- Start a Company. These days it isn’t too difficult to start a small company. Create a name, file with your state, get a tax ID number and create your own LLC. Keep good records and you can deduct your expenses. There are tons of online legal assistance sites like LegalZoom or RocketLawyer. Cheap and fast. You don’t need to recreate the wheel usually.
Welcome to the Dark Side
Of course there is a rougher and darker side to this coin too. Many people are pushed into this type of work due to circumstances out of their control.
In many areas, jobs aren’t as prevalent or easy to come by as in others. This may mean that some people take what they can get, even if it’s not a good long term fit for them career wise. People have bills to pay, so they work to be responsible. Do you have folks like this in your shop?
I don’t think anyone ever sets out to be a t-shirt printer or an embroiderer. However, a lot of great people have made wonderful careers out of “just helping out one day”.
Maybe they just migrated into this industry by the back door. Believe it or not, my original plan was to be an architect. I started a t-shirt company to pay for the tuition, books and supplies. A few decades later and I’m still learning new things every day. Which is probably the most fantastic thing about the decorated apparel industry. It is a never ending journey.
I don’t know if that’s public knowledge though.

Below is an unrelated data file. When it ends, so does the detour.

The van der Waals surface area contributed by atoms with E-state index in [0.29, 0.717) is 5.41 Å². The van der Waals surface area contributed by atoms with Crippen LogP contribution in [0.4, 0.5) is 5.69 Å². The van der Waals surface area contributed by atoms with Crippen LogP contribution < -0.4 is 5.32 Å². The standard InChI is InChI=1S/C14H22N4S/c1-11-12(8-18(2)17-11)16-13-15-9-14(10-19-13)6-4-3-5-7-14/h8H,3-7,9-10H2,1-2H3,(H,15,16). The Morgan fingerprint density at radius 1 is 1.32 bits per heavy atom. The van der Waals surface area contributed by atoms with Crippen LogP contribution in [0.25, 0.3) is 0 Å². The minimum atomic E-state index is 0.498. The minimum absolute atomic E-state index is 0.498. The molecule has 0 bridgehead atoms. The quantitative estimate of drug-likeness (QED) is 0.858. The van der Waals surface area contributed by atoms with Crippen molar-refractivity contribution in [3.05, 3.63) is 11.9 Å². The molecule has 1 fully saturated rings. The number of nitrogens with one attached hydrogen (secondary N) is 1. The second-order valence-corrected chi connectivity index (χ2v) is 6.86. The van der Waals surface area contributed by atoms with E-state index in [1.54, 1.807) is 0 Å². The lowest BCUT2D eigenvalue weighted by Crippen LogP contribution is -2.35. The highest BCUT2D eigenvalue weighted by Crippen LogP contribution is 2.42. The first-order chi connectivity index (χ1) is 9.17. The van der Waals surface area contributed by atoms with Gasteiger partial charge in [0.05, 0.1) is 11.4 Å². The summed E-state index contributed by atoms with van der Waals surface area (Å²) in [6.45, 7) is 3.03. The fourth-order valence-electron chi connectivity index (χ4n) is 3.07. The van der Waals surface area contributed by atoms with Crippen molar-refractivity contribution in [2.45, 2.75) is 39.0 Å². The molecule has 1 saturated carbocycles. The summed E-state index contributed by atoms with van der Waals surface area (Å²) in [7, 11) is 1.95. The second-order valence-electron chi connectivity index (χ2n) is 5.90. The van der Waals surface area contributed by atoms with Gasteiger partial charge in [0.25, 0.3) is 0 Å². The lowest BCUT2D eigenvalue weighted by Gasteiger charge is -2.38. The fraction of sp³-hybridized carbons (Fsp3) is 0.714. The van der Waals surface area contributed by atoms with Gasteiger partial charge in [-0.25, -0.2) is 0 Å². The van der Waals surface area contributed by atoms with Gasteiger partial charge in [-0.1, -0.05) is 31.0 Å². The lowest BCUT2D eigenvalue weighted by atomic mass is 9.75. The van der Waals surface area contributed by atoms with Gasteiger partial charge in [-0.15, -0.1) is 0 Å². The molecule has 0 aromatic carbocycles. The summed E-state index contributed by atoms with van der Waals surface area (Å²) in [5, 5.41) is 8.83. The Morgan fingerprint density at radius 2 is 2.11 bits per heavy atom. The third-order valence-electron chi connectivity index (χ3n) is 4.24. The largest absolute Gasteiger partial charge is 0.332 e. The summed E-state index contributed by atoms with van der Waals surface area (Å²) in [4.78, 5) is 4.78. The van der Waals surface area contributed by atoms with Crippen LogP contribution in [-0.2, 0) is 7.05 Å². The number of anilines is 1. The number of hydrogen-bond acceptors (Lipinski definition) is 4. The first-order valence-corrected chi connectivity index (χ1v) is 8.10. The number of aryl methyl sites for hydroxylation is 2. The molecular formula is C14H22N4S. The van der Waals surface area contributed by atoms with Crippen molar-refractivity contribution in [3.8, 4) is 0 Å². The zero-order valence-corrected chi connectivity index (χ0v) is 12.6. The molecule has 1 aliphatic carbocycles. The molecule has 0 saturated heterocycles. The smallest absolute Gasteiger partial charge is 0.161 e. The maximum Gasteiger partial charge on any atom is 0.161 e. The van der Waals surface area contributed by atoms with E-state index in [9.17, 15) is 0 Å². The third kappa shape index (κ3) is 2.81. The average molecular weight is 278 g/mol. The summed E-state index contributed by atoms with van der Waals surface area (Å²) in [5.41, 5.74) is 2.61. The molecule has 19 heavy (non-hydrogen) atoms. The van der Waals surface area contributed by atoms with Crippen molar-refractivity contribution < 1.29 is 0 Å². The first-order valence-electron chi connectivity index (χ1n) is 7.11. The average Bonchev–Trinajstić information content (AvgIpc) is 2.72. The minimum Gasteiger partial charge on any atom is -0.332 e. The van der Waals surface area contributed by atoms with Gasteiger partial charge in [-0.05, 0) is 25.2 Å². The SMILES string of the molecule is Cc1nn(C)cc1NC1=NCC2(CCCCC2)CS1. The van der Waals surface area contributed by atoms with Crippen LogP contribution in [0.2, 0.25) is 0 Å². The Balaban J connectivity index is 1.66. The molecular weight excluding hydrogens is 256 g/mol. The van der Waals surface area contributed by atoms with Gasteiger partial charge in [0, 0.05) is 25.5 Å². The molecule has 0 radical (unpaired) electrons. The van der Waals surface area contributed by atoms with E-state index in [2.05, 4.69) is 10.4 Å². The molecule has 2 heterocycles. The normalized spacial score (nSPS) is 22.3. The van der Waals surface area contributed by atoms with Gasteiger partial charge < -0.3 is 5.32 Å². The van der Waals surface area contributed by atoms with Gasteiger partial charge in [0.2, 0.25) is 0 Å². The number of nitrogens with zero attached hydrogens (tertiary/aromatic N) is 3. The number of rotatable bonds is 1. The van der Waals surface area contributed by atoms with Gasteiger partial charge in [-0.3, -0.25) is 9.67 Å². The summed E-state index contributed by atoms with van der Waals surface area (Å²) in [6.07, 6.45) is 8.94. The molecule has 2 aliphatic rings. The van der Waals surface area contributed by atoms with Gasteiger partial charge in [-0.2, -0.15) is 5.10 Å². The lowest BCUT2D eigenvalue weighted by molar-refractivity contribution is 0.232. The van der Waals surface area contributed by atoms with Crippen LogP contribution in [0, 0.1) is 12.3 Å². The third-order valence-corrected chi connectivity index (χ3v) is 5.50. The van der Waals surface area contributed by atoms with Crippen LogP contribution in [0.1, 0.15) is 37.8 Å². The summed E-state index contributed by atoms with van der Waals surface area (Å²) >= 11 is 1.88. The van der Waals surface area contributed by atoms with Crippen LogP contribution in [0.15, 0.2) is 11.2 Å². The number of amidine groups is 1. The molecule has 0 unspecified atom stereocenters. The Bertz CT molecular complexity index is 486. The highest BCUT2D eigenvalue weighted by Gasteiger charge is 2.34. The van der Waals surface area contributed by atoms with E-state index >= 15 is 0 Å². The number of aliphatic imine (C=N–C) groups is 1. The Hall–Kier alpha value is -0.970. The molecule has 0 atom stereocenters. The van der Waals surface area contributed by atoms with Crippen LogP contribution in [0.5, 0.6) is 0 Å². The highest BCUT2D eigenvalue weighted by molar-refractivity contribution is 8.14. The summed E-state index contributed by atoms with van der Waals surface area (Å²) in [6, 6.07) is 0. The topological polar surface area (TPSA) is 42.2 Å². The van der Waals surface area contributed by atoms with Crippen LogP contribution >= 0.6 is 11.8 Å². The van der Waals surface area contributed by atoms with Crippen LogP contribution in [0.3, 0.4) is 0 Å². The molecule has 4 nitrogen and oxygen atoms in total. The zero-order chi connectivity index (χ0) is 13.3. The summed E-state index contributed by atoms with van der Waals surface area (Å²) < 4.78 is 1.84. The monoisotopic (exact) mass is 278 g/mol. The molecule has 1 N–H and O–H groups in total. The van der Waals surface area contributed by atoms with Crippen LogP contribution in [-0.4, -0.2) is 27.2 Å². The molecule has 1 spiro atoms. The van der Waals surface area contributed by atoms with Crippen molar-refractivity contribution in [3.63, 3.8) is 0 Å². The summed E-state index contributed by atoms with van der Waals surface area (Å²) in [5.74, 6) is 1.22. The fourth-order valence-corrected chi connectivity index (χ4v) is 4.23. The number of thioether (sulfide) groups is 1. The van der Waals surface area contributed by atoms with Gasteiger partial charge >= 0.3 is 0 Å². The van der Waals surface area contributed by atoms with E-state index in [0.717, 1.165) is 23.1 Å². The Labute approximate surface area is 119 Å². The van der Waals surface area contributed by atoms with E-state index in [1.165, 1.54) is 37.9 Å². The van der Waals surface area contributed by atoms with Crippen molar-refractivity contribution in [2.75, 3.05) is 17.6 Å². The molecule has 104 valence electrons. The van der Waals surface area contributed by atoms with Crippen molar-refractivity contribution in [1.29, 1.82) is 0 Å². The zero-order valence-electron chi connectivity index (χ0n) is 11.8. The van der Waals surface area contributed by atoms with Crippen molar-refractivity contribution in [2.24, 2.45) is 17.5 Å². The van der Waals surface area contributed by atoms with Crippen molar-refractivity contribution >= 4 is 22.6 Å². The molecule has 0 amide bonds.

Here’s a challenge for you. Do you have someone on your staff now that just seems to be marking time until something better comes along? You know what I’m talking about.
What do they do for you?
What if you developed a career path and training program for your shop? A to Z, soup to nuts, everything someone needs to know. Chances are if you showed them that the entry level job is just a starting point to a bigger and brighter future. They might just apply themselves and begin to grow roots with your company if you showed a little more interest in their development. Paint the picture of what they could do and what it might mean for them.
Your absolute best worker five years from now could be this person that seems incredibly lost today.
Not all people are in the gig economy by choice. Your entry level workforce doesn’t have to keep holding onto the revolving door handle either. Can you help them earn their stripes on your team and scale their skill set? I bet you can.
Have that conversation.
“It is better to travel well than to arrive.” – Buddha
“The noblest search is the search for excellence.” – Lyndon B. Johnson
“To improve is to change; to be perfect is to change often.” – Winston Churchill